Sermons

Summary: Exposition of Trust

Text: Matt 14:22-33, Title: When Doubt Replaces Trust, Date/Place: NRBC, 1/6/13, AM

A. Opening illustration: "May God grant his true servants grace to await life-revolutionizing conversion power

as their desired goal! May churches pray till the earth is swept with powerful preaching of the Word that

searches men, breaks hard hearts, and carries with it the Spirit of regeneration, repentance, and faith! Let us

petition the sovereign throne of our holy Lord until we receive from him those most magnificent works of the

Spirit - the bowing of hearts to his Lordship, the renovation of character, and that turning of the world upside

down which savors of the abundant fruits of the Spirit!" -Walt Chantry

B. Background to passage: Coming off of a large section of teaching in chapter thirteen, Matthew clues us in

on Jesus’s cousin John the Baptist’s murder and Jesus’ travel through and rejection in his hometown. Then

comes the account of the feeding of the 5000. So the disciples just witnessed Jesus take five loaves and two

fish and feed a multitude. The main point of these miracles is to convince the disciples of the deity of Christ.

But when the crowd wanted to take Jesus and make him king on the spot, He sent the disciples out of the

temptation.

C. Main thought: I want to spur us on to a robust, vibrant, visionary, real-life faith and walk with God.

A. Obedient Faith (v. 22)

1. The baseline faith is obedience. That is what you do when you follow a rabbi. Their job was to walk as

closely as they could to their chosen rabbi. And this is what the disciples were doing in this first verse—

Jesus told them to do something, and they immediately went and did it. The language insinuates that this

was something that they had to be forced to do; not as though they were unwilling, just that they would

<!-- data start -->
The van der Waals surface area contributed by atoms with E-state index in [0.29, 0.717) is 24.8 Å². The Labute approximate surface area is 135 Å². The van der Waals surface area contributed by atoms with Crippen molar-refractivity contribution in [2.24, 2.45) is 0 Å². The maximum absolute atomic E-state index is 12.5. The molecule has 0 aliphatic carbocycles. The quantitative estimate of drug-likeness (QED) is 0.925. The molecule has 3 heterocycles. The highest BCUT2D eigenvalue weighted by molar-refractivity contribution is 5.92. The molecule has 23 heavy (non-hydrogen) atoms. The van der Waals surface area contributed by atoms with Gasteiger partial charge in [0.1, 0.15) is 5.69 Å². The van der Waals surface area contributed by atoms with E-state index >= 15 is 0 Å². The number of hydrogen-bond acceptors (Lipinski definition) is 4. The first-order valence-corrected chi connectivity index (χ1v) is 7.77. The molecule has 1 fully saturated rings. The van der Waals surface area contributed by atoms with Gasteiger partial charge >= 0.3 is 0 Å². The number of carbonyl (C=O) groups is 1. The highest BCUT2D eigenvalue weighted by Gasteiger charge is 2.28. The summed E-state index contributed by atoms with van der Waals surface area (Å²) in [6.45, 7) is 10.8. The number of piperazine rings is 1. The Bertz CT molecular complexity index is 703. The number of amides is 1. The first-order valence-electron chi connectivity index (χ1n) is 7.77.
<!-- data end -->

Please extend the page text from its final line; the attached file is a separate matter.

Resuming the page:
have rather been with the king when He was crowned. This gives more force to their leaving as instructed.

This sheer obedience is coupled by a trust in the goodness of the One giving the commands, and goodness

of the purposes of the commands.

2. Story of Abraham or Noah or Gideon

3. Illustration: a large number of Roman Catholics believe that you can disagree with the pope and still be a

good catholic, one writer spoke of it the other day like he awaits a clear instruction of lifting his right ring

finger, and when he gets it, he doesn’t ask why, but just lifts. "The place of security is not (necessarily)

the place of favorable circumstance, but the place of obedience to God's will." –MacArthur, SO gets calls

from parents/grandparents whose children refuse to go to school. Some say that once they are that age,

you have lost them. But Uncle Sam can bring a child in line after a few weeks of boot camp. You cannot

stay in the army and continually disobey your superiors.

4. We must start here. When doubt replaces trust, we don’t do what we are told. The question is whether we

will submit to a master. The prerequisite to this occurring is God’s graciously working in our lives that

we might see the need for and the appropriateness of submission to this master. And as well as a decision

that we make in the moment, it is a decision that we make beforehand. This precludes rationalization of

disobedience. We all look for ways out of things that we don’t really want to do. Most of us could use

a lesson or a reminder of absolute obedience. If you were convinced of the leading of the Holy Spirit

to begin a ministry, would you begin to make preparations? If the Spirit tells you to give, do you get

out your wallet? Satan is usually there to help us rationalize why we shouldn’t. We must resist him by

practicing immediate obedience. The scriptures give us commands that we fail to practice regularly. We

must recommit to obedience.

B. Vulnerable Faith (v. 28)

1. This is a faith that is based on knowledge and expectation of God. MacArthur calls it an “act of affection

built on confident faith.” This is also an indication of the safety that the disciples felt around Jesus,

and a possible reason that they might have been reluctant to venture into the sea without him. Peter

believed to be walking in the water during a raging storm was safer than being in a boat with several other

experienced mariners and fishermen. Can you put yourself in that scenario? And that Peter initiated the

plunge.

2. Acts 21:39,

3. Illustration: the value of a pearl, “ Better to love God and die unknown than to love the world and be a

hero; better to be content with poverty than to die a slave to wealth; better to have taken some risks and

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